What the heck! Maybe the piggy did got to Wal-mart.

Thursday, July 3, 2008

About, where's my summer vacation?

Because I am not pleased with the state of the weather here in northern Ohio.
We always spend this first week of July here, and while it's not unusual to have a day when it's stormy or showery, it's unheard of to have a week when it's stormy, showery and cool.
Like this year.
Oh yesterday was not too bad...but today is back to CLOUDS. And RAIN.
We did sneak up to Sandusky and visited a bar on Perkins Avenue that is home to an eagle's nest in its backyard. Yes, a working bar, with beer patio, sand volleyball court, and country music blaring from speakers. DDT really hurt music, not so much.
And then, with umbrella in hand, we visited Sheldon's Marsh, a nature area just off Rt. 6, which is the original entrance to Cedar Point. We walked about a mile on the paved trail, taking a looping trail through the woods next to the marsh area. Lots of nature to enjoy, but the best part of the walk is having Lake Erie to the east and west. The waves were roaring on both sides of the long peninsula from the stiff north breeze, breaking far out into the lake.
The sky was gray, the water was gray, and the stiff surf kept the lake free of any watercraft--usually it's busy with all kids of seadoos, sailboats, small craft, etc.
We saw a snowy egret on the golf course next to the reserve (Sawmill Creek), and the gulls soared overhead, and a couple of chipmunks entertained us by running ahead of us and fighting, just like Chip and Dale.
But I missed the sun, and the heat. I miss summer.
I'm watching the weather channel. Yep, it's gonna warm up and sun up...right in time for me to go back to work!

Tuesday, July 1, 2008

About island time

Loyal readers, in the spirit of "living vs. writing," I am off on vacation for the living part, saving up stuff for the writing part.
Our July vacation is almost always to visit our families in northern Ohio, and I thank God our families live in an area with so much vacation stuff to do.
If while in northern Indiana when someone says they are going to "the lake," you must quiz them on just which lake they are going to, when someone says "the lake" here in northern Ohio, one knows just which lake they mean.
We'll be heading up to Lake Erie today for a little wine tasting and maybe eagle spotting. We're visiting Quarry Hill Winery and, hopefully Old Woman's Creek and Sheldon's Marsh today. At Quarry Hill, we'll see if we can score a bottle of their blueberry wine, which my dad prefers for its medicinal purposes, as he says. At Old Woman's Creek, we'll try to spot the eagles that nest on the estuary and soar over Lake Erie (and we'll be able to see Cedar Point just to the west). At Sheldon's Marsh, we'll walk out what is the VERY old entrance to Cedar Point and enjoy the butterfly area near the entrance.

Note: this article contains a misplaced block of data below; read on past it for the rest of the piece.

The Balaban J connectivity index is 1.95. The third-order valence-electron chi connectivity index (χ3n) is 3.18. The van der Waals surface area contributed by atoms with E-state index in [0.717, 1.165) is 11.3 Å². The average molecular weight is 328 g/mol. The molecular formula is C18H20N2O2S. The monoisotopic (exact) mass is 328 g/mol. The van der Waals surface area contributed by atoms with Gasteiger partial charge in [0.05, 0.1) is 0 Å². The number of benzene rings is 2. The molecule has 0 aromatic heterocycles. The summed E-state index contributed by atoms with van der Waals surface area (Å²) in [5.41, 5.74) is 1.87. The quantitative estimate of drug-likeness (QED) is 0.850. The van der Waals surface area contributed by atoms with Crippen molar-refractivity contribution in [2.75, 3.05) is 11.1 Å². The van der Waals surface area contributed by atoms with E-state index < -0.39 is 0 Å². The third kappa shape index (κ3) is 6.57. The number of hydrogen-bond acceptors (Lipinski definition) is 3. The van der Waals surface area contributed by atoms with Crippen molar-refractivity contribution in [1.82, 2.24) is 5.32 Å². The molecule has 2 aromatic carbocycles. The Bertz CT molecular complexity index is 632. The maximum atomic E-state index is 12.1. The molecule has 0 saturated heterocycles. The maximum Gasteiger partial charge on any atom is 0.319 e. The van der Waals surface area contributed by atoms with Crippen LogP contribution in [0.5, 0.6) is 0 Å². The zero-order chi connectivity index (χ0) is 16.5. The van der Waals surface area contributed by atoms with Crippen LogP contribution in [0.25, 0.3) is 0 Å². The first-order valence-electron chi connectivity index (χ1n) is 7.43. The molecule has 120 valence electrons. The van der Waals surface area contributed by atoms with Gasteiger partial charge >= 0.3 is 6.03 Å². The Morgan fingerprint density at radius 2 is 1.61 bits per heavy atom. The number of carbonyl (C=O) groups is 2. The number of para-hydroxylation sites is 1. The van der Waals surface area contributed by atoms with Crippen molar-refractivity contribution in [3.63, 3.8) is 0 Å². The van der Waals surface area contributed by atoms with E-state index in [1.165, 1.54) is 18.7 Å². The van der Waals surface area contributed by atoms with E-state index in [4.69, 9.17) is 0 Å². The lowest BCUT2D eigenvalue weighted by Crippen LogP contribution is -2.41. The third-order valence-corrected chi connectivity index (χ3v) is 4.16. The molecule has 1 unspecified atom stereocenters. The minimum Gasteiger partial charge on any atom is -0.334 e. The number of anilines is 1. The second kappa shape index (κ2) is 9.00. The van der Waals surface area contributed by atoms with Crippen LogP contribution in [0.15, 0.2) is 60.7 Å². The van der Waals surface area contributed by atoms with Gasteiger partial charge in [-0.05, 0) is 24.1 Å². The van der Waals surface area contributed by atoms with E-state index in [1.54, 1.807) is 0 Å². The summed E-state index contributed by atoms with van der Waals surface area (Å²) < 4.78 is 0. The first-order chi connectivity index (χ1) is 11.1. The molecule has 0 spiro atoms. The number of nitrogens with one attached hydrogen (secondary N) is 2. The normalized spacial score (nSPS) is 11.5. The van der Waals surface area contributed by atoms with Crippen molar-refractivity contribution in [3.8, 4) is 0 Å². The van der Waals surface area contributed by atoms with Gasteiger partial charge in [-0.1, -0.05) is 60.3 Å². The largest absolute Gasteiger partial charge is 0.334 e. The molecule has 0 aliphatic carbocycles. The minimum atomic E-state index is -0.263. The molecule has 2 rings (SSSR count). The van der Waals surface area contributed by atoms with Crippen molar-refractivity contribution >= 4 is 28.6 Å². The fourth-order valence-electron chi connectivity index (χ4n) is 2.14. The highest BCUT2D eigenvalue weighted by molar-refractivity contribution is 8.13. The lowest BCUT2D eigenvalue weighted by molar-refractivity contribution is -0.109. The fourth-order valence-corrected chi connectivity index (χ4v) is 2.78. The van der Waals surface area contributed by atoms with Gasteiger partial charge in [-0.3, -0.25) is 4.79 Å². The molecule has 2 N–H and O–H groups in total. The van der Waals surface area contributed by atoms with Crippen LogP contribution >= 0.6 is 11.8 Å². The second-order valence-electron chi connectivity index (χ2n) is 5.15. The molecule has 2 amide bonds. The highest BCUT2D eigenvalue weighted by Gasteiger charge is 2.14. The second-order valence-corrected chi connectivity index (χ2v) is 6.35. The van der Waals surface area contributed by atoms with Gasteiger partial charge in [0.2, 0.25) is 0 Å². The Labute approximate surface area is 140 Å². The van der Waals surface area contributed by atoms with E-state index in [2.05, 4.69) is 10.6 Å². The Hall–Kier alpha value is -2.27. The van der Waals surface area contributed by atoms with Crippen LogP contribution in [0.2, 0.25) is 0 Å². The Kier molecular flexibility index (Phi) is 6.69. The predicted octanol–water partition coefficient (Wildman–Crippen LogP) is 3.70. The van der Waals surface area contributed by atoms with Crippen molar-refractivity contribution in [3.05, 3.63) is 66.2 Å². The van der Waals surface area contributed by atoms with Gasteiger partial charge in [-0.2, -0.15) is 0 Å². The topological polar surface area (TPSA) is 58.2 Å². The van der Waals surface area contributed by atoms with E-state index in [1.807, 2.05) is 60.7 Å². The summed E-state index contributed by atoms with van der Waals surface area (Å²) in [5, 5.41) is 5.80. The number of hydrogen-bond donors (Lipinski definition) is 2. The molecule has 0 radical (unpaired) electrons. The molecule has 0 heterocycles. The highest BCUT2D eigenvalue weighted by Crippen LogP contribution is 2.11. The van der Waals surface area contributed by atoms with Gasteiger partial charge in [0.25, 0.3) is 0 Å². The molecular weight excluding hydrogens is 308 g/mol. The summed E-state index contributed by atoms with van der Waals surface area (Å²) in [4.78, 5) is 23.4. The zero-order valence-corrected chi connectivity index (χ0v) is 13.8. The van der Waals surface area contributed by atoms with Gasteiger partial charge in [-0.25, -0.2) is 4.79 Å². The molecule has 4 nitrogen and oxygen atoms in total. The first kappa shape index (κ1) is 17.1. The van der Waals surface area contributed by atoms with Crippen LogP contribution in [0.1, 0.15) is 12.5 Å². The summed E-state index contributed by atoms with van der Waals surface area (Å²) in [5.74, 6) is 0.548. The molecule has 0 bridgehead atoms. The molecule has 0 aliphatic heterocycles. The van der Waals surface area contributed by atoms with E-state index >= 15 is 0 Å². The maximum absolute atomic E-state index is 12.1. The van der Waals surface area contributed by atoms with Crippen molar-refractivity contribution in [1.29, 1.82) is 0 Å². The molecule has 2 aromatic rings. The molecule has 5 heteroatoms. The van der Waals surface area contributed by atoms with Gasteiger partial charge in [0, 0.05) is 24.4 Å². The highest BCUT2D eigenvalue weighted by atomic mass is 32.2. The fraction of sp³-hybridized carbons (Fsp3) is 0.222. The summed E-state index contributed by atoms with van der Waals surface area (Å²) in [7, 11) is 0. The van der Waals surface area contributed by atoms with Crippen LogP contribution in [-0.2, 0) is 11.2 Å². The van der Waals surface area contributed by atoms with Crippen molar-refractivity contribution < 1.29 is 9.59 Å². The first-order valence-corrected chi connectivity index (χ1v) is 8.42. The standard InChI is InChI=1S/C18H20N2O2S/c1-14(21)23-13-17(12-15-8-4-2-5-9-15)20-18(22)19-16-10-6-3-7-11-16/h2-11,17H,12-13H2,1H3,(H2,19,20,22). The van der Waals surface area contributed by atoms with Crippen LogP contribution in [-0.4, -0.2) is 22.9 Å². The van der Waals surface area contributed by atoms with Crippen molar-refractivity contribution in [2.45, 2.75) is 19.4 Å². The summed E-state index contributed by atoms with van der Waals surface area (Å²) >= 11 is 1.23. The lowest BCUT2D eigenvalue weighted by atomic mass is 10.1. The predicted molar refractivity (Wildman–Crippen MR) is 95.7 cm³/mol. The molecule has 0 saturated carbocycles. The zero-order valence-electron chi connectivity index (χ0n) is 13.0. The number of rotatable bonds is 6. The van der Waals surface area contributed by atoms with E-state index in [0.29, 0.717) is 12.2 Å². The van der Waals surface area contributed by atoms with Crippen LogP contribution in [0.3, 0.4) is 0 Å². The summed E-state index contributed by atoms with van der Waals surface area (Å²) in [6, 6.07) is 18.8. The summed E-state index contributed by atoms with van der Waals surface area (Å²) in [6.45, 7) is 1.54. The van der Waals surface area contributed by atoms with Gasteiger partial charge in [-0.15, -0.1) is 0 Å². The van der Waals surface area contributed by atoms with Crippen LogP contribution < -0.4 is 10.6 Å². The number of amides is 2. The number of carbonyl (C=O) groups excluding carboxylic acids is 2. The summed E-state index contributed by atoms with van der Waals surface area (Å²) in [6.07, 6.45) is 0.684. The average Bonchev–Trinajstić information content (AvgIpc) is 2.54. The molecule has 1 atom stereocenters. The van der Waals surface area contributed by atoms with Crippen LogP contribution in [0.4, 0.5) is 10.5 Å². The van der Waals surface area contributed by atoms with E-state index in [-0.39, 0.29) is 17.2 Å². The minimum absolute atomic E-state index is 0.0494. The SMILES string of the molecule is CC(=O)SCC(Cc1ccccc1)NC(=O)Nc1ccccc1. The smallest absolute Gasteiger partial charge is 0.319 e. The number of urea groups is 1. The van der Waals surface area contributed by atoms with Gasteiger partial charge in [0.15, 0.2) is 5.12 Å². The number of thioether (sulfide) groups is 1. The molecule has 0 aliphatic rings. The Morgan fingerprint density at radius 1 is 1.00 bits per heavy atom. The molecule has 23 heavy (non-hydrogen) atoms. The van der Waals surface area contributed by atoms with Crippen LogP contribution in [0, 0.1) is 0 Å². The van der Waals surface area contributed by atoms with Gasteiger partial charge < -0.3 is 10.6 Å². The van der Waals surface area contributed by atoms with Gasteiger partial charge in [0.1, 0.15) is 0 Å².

Later this week, we'll be off to Cleveland for a visit to the Little Italy area near University Circle. My sister and her son recently visited a music shop there that repaired Ben's cello, and they discovered a wealth of restaurants, shops and a used book store I'm both dreading and anticipating (I want to buy all the books...I have no room to keep any more books...I want the books.)
My sister wants to take me to Mansfield, where my dad worked for many years as I was growing up, and is not a town he had a lot of good stuff to say about, in the '60s anyway. Times change, and now Reeny raves about the shopping that's sprung up and the restaurants to choose from. I'll risk a 45-minute drive to check it out! It's pretty down that way, Amish country too.
We'll take in the Fourth of July parade here in Norwalk, which goes right by my sister's house, and later we'll watch fireworks from her front yard, too. Oh--maybe we'll spend the afternoon in her pool...if it finally warms up. Don't even get me started on the weather so far. (Because I just can't fathom rain and 62 on June 30. I. Just. Can't.)
We had lunch yesterday at Kalahari Resort, which has the biggest waterpark in the U.S. (So they say.) We didn't do the waterpark thing, but we did enjoy lunch in one of the restaurants and wandered around a bit to check the place out. Wow. A marvel of engineering, really.
Oh! and my dad and I will spend a day on one of the Lake Erie Islands, probably Kelley's, although maybe Put-in-Bay. It's hard to decide. A winery, a microbrewery, some history, some shopping, a few hours tooling around in a golf cart, a good meal, on island time--nice.
Hey, I've got to scoot! The sun is finally out and we've got plans for the day. If you'd like to know a little more about what to do in northern Ohio, email me!
What kind of vacation time are you gonna be on this summer?